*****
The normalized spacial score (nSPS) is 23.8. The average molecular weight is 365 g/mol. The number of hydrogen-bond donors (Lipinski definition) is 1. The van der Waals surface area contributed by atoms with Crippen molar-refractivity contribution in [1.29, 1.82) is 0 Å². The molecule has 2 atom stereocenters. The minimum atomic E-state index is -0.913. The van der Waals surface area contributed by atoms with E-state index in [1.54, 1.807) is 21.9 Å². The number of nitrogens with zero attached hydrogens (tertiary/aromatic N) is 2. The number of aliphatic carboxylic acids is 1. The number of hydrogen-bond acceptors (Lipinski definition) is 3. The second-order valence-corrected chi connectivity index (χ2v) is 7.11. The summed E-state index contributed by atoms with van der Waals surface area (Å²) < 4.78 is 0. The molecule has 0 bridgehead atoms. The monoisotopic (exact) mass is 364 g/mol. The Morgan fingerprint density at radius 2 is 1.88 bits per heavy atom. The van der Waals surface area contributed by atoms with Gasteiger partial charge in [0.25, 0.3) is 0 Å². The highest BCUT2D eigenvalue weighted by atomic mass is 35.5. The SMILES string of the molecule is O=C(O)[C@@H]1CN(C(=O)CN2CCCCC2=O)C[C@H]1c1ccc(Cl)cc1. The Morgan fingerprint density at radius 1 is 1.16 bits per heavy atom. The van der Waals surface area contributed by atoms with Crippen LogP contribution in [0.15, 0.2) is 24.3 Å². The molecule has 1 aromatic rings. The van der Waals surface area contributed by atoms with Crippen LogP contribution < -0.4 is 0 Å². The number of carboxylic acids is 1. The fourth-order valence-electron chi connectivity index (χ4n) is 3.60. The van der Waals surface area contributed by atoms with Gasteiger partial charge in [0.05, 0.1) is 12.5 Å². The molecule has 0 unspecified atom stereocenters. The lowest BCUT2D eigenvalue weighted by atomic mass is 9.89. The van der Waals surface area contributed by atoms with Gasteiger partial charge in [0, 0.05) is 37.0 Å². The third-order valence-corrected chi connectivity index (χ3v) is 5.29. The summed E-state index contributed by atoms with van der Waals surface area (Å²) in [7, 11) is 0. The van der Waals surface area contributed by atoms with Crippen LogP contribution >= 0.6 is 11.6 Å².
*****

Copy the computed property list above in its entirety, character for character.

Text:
The normalized spacial score (nSPS) is 23.8. The average molecular weight is 365 g/mol. The number of hydrogen-bond donors (Lipinski definition) is 1. The van der Waals surface area contributed by atoms with Crippen molar-refractivity contribution in [1.29, 1.82) is 0 Å². The molecule has 2 atom stereocenters. The minimum atomic E-state index is -0.913. The van der Waals surface area contributed by atoms with E-state index in [1.54, 1.807) is 21.9 Å². The number of nitrogens with zero attached hydrogens (tertiary/aromatic N) is 2. The number of aliphatic carboxylic acids is 1. The number of hydrogen-bond acceptors (Lipinski definition) is 3. The second-order valence-corrected chi connectivity index (χ2v) is 7.11. The summed E-state index contributed by atoms with van der Waals surface area (Å²) < 4.78 is 0. The molecule has 0 bridgehead atoms. The monoisotopic (exact) mass is 364 g/mol. The Morgan fingerprint density at radius 2 is 1.88 bits per heavy atom. The van der Waals surface area contributed by atoms with Gasteiger partial charge in [0.25, 0.3) is 0 Å². The highest BCUT2D eigenvalue weighted by atomic mass is 35.5. The SMILES string of the molecule is O=C(O)[C@@H]1CN(C(=O)CN2CCCCC2=O)C[C@H]1c1ccc(Cl)cc1. The Morgan fingerprint density at radius 1 is 1.16 bits per heavy atom. The van der Waals surface area contributed by atoms with Crippen LogP contribution in [0.15, 0.2) is 24.3 Å². The molecule has 1 aromatic rings. The van der Waals surface area contributed by atoms with Crippen LogP contribution < -0.4 is 0 Å². The number of carboxylic acids is 1. The fourth-order valence-electron chi connectivity index (χ4n) is 3.60. The van der Waals surface area contributed by atoms with Gasteiger partial charge in [0.05, 0.1) is 12.5 Å². The molecule has 0 unspecified atom stereocenters. The lowest BCUT2D eigenvalue weighted by atomic mass is 9.89. The van der Waals surface area contributed by atoms with Gasteiger partial charge in [0, 0.05) is 37.0 Å². The third-order valence-corrected chi connectivity index (χ3v) is 5.29. The summed E-state index contributed by atoms with van der Waals surface area (Å²) in [7, 11) is 0. The van der Waals surface area contributed by atoms with Crippen LogP contribution >= 0.6 is 11.6 Å².